Something about London was throwing me off-kilter. I don’t know how or when it began. All I know is that after graduating from my final year of college, I could no longer fight my urge to flee the city. All twenty-one years of life in London suddenly caught up to me, and something in my blood was singing for me to fly away. To get out and go somewhere new. Take a trip. Start a job. Anywhere but London.
University ended. I went to America with my best friend, Kate. Travelled around the West Coast for a number of weeks. A graduation gift. Came back to London, dazed and inspired, full of life. The very next day, I was offered a job out of the blue. So soon after graduating? I took one look at my dwindling bank balance, threw all my grand plans out of the window, and ecstatically accepted the offer.
The office was at the top of a shiny new skyscraper in the city. Steady paycheck. Relaxed office culture. Great people. But deadlines and targets and emails filled my inbox every second of every minute of every hour. Bland. Unmeaningful (to me, personally). Repetitive. For hours on end I’d sit with my back hunched over two computer monitors, tapping frantically at a keyboard, my trapezius muscles hard as rocks. My shoulders ached constantly all day. My posture was a distorted mess. My stress levels spiked up mid-morning and never came back down. I was so drained from the office I’d have no energy to exercise.
Leave, sleep, wake up, repeat. It was draining my soul.
Every morning at the office, I had the exact same thought: “Surely this can’t be it?” Surely my years of childhood imagination and teenage experimentation and adolescent academia were not all leading me up to here, to this corner desk in a cubicle sending thousands of emails, where I’d hold back tears every so often? Surely human beings were worth more than being shoved into a corner, given a little machine, and told to press buttons all day so that they could afford to eat?
I’d sit on the tube every morning watching all the grey-faced commuters thumbing lifelessly through their phones, the rings around their eyes implying too much caffeine and not enough sleep. I’d be back on the tube every evening, packed into a carriage like a sardine in a tin, watching those same commuters just accept it. Accept that that’s how things were. Plugged irrevocably into consumerism and metropolitan life. I caught a reflection of myself in the window on the way home once. It scared me shitless.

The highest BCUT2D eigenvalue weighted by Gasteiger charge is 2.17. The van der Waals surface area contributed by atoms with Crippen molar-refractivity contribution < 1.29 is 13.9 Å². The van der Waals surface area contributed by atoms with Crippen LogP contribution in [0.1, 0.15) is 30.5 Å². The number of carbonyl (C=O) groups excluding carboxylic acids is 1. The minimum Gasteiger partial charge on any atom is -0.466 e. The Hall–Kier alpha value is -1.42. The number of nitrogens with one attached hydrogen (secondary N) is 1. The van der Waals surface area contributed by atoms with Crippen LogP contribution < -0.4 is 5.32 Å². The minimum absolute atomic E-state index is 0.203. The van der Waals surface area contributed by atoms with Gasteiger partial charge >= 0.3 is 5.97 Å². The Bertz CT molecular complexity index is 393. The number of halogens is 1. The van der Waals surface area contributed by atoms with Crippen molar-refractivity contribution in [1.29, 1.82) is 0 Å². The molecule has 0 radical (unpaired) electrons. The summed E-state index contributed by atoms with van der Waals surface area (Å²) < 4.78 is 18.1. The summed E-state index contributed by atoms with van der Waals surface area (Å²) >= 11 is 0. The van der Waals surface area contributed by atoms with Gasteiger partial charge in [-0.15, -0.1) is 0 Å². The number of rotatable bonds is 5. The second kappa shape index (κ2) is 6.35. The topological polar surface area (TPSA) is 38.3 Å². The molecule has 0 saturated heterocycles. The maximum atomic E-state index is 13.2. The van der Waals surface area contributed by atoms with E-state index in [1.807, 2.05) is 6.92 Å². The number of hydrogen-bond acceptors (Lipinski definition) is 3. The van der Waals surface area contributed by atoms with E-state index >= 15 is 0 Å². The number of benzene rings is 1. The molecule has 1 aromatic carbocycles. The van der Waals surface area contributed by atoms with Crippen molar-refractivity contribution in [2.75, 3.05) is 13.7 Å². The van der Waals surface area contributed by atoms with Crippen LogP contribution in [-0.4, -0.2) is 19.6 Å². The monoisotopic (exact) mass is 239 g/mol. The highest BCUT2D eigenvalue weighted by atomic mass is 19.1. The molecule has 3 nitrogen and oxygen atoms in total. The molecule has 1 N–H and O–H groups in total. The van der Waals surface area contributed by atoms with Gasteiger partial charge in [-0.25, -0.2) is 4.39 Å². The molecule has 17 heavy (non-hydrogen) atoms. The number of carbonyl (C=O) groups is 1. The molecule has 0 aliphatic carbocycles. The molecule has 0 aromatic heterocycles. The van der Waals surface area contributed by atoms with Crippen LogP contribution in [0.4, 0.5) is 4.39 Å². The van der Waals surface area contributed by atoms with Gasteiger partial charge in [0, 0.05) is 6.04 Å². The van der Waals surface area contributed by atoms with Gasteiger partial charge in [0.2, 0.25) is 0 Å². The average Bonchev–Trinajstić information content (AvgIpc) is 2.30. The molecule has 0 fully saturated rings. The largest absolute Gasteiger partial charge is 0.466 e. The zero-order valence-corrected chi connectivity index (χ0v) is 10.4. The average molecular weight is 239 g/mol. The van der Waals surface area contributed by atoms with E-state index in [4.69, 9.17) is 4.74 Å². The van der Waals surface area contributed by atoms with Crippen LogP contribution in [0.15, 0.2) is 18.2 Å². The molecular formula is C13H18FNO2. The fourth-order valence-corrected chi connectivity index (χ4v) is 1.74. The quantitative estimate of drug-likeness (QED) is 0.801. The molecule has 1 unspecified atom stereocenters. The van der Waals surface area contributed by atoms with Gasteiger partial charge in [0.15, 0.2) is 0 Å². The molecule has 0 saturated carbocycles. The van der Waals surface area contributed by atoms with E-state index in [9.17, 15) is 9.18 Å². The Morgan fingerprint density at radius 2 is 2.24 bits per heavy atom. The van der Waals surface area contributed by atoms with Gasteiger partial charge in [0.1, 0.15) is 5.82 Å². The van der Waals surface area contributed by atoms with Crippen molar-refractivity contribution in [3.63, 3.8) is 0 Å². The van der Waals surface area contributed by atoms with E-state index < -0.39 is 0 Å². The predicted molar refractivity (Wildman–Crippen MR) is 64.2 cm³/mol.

I was there for a month before I realised how sad – physically, emotionally sad – I’d become. Every day felt like an eternity. I couldn’t have asked for a job that I was more competent at – but that was exactly it: No challenge. No change. No creativity. I felt like I was at school again. I dreaded going into the office. I dreaded the monotonous, stressful, target-driven work. Sunday would roll around and the thought of another Monday morning tapping away at a keyboard at my little shared desk would make me burst into miserable tears. Looking back, maybe it wasn’t the job that was throwing me off. It was the city I was in. I loved London, and always will, but it was time for me to take a break.
And just like that, the universe gave me an out. A job offer from Manila, out of the blue, after an interview I’d done earlier in the year. Some friends told me that moving from a first-world to a third-world country was a step back. But I accepted without hesitation and handed in my resignation the very next day with a mixture of light remorse and overwhelming relief. My soul felt lighter already, my shoulders less tense. Every cell in my body was telling me I’d made the right decision. Fast forward a few months. I spent some weeks in Uganda, returned to London, then flew straight to the Philippines. No ifs, no buts. I ripped the band-aid off and got my ass to South East Asia.
So… Here I am. Feels like home. Things didn’t progress as smoothly, as quickly, as efficiently as I’d hoped – when does life ever go the way we want it? But yet somehow, magically, everything is working out. I’m here and I’m happy. Living and breathing in Manila. Soaking the Philippines up in every pore. Feeling the roots of my family spread through my veins and take hold in my core. I’m awaiting what the future holds with patience, optimism, and faith, here in the Pearl of the Orient. And it feels right.